Wouter Castryck and Thomas Decru recently broke SIDH.

From the abstract:

We present an efficient key recovery attack on the Supersingular Isogeny Diffie-Hellman protocol (SIDH), based on a "glue-and-split" theorem due to Kani.

The referenced Kani work is:

Ernst Kani, The number of curves of genus two with elliptic differentials, Journal für die reine und angewandte Mathematik 485, pp. 93–121 (1997), available at https://www.mast.queensu.ca/~kani/papers/numgenl.pdf

I have two questions:

  1. Does it mean the end of isogeny-based cryptography?

  2. Why so late? 1997 to 2022?

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  • 1
    $\begingroup$ it is very common for mathematical results to find applications much much later. I am not an expert on the technical details, so I will wait for more commentary. $\endgroup$
    – kodlu
    Jul 31 at 19:15
  • $\begingroup$ For getting an overview about which isogeny-based systems exist and their differences, I'd recommend to watch Luca De Feo's invited talk from RealWorldCrypto2021. $\endgroup$
    – j.p.
    Aug 1 at 6:59

1 Answer 1

  1. It's early days to assess the full implications yet, but there is an excellent blog by Stephen Galbraith that seems to indicate that this does not currently apply to all isogeny-based schemes (in particular CSIDH and SQIsign). He writes:

Does it break CSIDH or other isogeny cryptosystems?

No. The attack very specifically relies on two things: (1) that the degree of the secret isogeny is known; (2) the attacker is provided with the auxiliary points. Hence the attack does not seem to break CSIDH or SQISign.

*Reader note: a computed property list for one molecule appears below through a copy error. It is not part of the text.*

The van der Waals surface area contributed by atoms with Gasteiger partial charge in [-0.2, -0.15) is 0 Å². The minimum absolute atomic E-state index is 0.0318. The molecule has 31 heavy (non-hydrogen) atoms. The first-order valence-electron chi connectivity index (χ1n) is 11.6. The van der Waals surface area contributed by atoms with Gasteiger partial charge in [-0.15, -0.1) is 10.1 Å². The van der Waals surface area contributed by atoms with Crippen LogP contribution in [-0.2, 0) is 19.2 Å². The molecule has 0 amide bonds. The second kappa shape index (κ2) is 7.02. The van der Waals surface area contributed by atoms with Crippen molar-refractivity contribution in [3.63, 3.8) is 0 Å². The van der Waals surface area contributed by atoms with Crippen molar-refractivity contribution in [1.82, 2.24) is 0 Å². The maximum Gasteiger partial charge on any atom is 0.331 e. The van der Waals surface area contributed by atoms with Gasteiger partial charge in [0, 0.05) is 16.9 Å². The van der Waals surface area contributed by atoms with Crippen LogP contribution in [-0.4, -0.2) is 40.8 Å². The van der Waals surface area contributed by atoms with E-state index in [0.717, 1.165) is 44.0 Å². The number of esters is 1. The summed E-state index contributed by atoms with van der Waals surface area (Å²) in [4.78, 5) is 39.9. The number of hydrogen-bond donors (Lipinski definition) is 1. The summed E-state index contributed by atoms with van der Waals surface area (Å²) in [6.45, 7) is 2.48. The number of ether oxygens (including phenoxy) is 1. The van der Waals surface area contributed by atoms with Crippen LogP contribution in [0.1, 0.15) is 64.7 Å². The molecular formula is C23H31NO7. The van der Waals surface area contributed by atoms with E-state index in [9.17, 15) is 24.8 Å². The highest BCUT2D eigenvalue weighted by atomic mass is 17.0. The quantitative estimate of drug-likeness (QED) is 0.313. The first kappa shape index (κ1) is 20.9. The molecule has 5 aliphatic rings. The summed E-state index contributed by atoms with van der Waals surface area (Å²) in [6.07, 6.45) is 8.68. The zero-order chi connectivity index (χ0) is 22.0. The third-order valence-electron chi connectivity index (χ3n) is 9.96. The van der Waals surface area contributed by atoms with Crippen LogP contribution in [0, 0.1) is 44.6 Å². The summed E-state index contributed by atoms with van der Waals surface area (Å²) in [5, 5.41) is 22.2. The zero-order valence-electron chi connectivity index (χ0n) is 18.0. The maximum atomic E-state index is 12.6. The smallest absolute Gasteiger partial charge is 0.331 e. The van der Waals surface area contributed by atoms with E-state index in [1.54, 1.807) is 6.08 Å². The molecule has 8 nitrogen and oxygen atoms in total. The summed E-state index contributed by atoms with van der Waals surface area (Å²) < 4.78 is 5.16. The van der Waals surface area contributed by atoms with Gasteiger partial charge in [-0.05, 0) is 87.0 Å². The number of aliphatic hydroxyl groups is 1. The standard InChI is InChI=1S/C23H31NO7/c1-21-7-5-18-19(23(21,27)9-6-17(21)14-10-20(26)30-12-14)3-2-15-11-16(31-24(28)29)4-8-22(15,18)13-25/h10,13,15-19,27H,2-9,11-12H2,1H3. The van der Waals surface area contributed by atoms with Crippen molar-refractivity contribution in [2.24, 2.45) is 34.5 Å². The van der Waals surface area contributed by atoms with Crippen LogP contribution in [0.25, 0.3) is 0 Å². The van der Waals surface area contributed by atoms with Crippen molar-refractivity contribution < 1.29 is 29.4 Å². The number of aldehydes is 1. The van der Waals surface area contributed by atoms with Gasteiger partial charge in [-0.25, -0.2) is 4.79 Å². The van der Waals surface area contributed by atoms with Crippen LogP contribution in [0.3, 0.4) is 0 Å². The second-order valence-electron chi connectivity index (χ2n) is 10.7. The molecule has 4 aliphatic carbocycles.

This does not rule out other attacks on these systems (including Chris Peikert's quantum attack in He Gives C-Sieves on the CSIDH). It seems pretty clear than SIKE is dead in the water though (a random "level 5" parameter set has been broken in under one day on a single core).

  1. The topic of isogeny-based cryptography is still relatively arcane with not many experts. The mathematical breadth of literature on isogenies is much broader than this community. There's also considerable use of results slightly outside of elliptic curve isogenies to more general isogenies. Again, Galbraith writes:

Why was it only discovered now?

The theoretical foundations of the attack are described in a paper by Kani from 1997 (and also some useful tools are in a paper by Howe, Leprévost and Poonen from 2000). So in some sense the attack could have been noticed at any time. But a key point is that this is not an attack one is going to discover by thinking only about isogenies between elliptic curves. The attack deeply exploits Richelot isogenies and products of elliptic curves and I doubt the attack can be expressed meaningfull without that language. This is the power of generalisation and extension. So what was necessary to find the attack was to have a community of scholars studying “esoteric” subjects like extending isogeny crypto to abelian surfaces.


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